Israel Breaks Signed Agreement to End Prisoner Hunger Strikes

Israel Breaks Signed Agreement to End Prisoner Hunger Strikes

Gavan Kelly: This year's Prisoner Day marked by hunger strikes of Palestinian prisoners who pay a heavy price in order to raise awareness of their plight -   October 3, 14
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Shir Hever is an economic researcher in the Alternative Information Center, a Palestinian-Israeli organization active in Jerusalem and Beit-Sahour. Hever researches the economic aspect of the Israeli occupation of the Palestinian territory, some of his research topics include the international aid to the Palestinians and to Israel, the effects of the Israeli occupation of the Palestinian territories on the Israeli economy, and the boycott, divestment and sanctions campaigns against Israel. His work also includes giving lectures and presentations on the economy of the occupation. He is a graduate student at the Freie Universitat in Berlin, and researches the privatization of security in Israel. His first book: Political Economy of Israel's Occupation: Repression Beyond Exploitation, was published by Pluto Press.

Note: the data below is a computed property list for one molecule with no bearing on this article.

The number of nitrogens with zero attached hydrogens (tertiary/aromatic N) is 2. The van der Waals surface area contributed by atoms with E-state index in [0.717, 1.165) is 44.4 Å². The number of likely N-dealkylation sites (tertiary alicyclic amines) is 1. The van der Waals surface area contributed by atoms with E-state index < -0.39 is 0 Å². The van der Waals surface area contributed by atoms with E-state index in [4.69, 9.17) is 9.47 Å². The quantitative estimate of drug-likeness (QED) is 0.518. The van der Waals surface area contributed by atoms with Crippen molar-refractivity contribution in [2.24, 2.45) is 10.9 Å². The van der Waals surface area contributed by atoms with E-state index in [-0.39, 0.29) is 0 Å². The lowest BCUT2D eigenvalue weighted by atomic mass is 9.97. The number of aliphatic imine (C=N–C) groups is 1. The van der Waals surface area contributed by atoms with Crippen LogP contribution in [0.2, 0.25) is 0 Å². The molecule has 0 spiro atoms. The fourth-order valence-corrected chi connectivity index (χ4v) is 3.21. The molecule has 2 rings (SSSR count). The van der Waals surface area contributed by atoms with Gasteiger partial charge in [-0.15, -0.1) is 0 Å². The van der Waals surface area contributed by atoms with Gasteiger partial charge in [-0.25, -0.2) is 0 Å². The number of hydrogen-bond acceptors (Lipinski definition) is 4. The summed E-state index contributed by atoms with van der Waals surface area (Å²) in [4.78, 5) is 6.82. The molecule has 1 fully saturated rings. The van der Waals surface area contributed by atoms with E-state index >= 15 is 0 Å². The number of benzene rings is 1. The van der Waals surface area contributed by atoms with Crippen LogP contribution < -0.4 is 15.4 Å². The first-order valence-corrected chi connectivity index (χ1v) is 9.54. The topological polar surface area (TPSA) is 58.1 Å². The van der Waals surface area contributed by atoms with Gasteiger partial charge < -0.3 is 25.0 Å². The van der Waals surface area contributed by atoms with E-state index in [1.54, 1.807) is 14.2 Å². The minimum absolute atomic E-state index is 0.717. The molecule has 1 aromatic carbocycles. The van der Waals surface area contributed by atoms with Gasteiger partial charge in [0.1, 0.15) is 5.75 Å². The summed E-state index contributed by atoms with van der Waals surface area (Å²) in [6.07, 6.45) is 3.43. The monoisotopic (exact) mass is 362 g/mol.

Israel Breaks Signed Agreement to End Prisoner Hunger StrikesSHIR HEVER, ECONOMIST, ALTERNATIVE INFORMATION CENTER: In any military occupation, imprisonment is a tool used heavily by militaries in order to control the occupied population. Israel is no exception, and the arrest and long-term imprisonment of Palestinians in the occupied Palestinian territory has become one of the symbols of the Israeli occupation.

This is the first of a two-part story on Palestinian Prisoner's Day, which took place on April 17.

I've spoken to Gavan Kelly, advocacy coordinator of Addameer. Addameer is a Palestinian organization in support of Palestinian political prisoners held in Israeli and Palestinian prisons.